> psychedelic record with GOOD production, instead of we usually got from
> that era, with everything compressed to within a semi-tone of its life.

Actually, the compression on O&L is, to my ears, one of the things that
severely dulls the album. The overall sound is excessively processed.
Compare the album's feel to that of Black Sea or ES.  I definitely prefer
the latter's big, live-room warmth. (I don't even think they're real drums
on O&L. Anybody know?) In short, I dislike the production but still place
O&L ahead of Mummer and Big Express on the strength and variety of the

As for psychedelic, I know of this band called the Dukes of Stratosphear
that had *the* definitive psychedelic sound... (heh!)

- Jim


Message-Id: <>
Date: Thu, 19 Nov 1998 15:02:52 -0800
From: David Hathaway <>
Subject: Re: Oranges and Lemons

At 01:50 PM 11/19/98 -0800, you wrote:

allo all chalksters...

>From: "Duncan Kimball" <>

>1. I'm astounded ... there are actually people who *don't* like Oranges
>& Lemons???? Inconceivable!! I must admit I hadn't really thought about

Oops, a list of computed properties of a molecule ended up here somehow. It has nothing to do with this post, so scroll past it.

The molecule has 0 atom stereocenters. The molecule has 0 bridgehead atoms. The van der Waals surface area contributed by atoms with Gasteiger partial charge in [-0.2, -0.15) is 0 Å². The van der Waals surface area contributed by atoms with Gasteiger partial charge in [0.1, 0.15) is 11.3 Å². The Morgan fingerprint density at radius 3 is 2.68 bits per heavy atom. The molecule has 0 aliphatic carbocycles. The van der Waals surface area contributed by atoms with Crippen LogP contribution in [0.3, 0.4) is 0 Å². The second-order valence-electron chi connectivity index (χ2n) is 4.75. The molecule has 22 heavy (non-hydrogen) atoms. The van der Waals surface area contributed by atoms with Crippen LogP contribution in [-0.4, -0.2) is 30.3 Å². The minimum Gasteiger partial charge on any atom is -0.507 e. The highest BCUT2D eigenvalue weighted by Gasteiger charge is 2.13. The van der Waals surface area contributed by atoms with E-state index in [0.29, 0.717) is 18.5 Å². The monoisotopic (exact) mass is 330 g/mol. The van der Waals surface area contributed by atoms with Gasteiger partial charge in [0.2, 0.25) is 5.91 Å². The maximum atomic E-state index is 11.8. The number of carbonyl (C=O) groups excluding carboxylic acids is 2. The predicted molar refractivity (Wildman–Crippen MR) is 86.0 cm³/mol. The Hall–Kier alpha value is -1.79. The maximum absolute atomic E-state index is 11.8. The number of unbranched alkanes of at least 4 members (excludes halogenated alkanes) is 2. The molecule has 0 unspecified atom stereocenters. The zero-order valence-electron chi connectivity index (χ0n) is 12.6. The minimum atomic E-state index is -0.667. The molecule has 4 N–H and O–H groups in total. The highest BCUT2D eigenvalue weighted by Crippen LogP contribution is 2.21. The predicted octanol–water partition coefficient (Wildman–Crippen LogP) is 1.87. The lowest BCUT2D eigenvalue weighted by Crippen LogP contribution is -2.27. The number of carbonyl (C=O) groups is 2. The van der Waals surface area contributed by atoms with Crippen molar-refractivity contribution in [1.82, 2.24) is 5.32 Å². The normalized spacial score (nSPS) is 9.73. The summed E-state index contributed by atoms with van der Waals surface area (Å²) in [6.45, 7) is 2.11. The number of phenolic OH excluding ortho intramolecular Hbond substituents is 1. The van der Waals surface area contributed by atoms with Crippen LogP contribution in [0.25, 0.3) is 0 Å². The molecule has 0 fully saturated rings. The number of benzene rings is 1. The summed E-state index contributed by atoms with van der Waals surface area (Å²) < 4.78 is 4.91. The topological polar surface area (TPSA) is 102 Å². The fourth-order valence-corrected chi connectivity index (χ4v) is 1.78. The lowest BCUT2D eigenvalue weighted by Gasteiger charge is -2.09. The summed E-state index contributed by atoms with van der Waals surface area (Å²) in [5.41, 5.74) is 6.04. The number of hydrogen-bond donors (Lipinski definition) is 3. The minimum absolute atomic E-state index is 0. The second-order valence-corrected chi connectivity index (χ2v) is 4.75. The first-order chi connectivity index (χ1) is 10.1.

And since I haven't posted in an eon, yet still read the list every single
time it comes in, I'll comment for a change and throw my voice in for the
many people who would seem to agree...

Oranges and Lemons is a great album, chock full of great songs, and, as
someone else notes with apparent glee, is easily in my top five favorite
XTC albums, where "The Big Express" and "Black Sea" often duke it out for a

my 2cents canadian.

|We've all heard that a million monkeys banging on a million
|typewriters will eventually reproduce the works of Shakespeare.
|Now, thanks to the Internet, we know this is not true.
|David Hathaway, CEO Of monkey-boy industries,


Message-ID: <00a401be1410$f028f1c0$995808c3@default>
From: "Squidly" <>
Subject: Re: Wanker Rotary Engine
Date: Thu, 19 Nov 1998 23:04:13 -0000

>Andrea , I'll never forget watching an old episode of Happy Days when I
>was about 16 years old. Being a Brit, I almost choked on my Welsh
>Rarebit (!) when a character came on and Richie introduced him to his
>mum with the immortal words " mom , this is Arnold Wanker.".

This also happened in Mork and Mindy.

Mindy's landlord  was called "Mr. Wanker"....and he
was, too!

Love Will.....xx

A Home-page of sorts is at :-
HOBLINK for LGB Pagans information at
Casualty mailing list at
*NEW*  Hollyoaks Chat at


Message-ID: <>
From: "Miller, Ed" <>
Subject: Overproducers and such
Date: Thu, 19 Nov 1998 16:26:52 -0600

Hello, Chalk Full o' Nuts...

In a recent Chalkhills, our fabled interlocutor, Sherrison Harwood asked
that we more precisely define "overproduced."

Okay.  I'm game.

Overproduced -- "Music that sounds like the Oranges and Lemons discusion
on Chalkhills."

Minimalistically yours,



Message-ID: <>
From: Jill Oleson <>